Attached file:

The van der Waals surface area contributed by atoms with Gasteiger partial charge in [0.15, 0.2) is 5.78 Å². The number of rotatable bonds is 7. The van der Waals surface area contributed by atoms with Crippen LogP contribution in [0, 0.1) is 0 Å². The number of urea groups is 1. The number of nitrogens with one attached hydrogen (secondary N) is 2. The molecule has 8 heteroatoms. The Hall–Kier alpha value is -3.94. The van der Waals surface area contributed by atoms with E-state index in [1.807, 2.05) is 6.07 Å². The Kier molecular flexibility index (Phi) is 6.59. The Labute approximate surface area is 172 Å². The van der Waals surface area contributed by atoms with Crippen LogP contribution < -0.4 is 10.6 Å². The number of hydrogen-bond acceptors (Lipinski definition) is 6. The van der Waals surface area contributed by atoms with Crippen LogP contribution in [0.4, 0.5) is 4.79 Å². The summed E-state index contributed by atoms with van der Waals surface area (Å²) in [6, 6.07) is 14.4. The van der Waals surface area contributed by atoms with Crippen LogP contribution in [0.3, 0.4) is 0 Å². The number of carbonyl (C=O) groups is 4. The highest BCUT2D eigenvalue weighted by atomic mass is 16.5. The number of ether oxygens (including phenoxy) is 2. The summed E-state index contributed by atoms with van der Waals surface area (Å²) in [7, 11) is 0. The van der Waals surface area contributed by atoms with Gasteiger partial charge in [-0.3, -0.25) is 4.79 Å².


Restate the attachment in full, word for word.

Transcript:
The van der Waals surface area contributed by atoms with Gasteiger partial charge in [0.15, 0.2) is 5.78 Å². The number of rotatable bonds is 7. The van der Waals surface area contributed by atoms with Crippen LogP contribution in [0, 0.1) is 0 Å². The number of urea groups is 1. The number of nitrogens with one attached hydrogen (secondary N) is 2. The molecule has 8 heteroatoms. The Hall–Kier alpha value is -3.94. The van der Waals surface area contributed by atoms with E-state index in [1.807, 2.05) is 6.07 Å². The Kier molecular flexibility index (Phi) is 6.59. The Labute approximate surface area is 172 Å². The van der Waals surface area contributed by atoms with Crippen LogP contribution < -0.4 is 10.6 Å². The number of hydrogen-bond acceptors (Lipinski definition) is 6. The van der Waals surface area contributed by atoms with Crippen LogP contribution in [0.4, 0.5) is 4.79 Å². The summed E-state index contributed by atoms with van der Waals surface area (Å²) in [6, 6.07) is 14.4. The van der Waals surface area contributed by atoms with Crippen LogP contribution in [0.3, 0.4) is 0 Å². The number of carbonyl (C=O) groups is 4. The highest BCUT2D eigenvalue weighted by atomic mass is 16.5. The number of ether oxygens (including phenoxy) is 2. The summed E-state index contributed by atoms with van der Waals surface area (Å²) in [7, 11) is 0. The van der Waals surface area contributed by atoms with Gasteiger partial charge in [-0.3, -0.25) is 4.79 Å².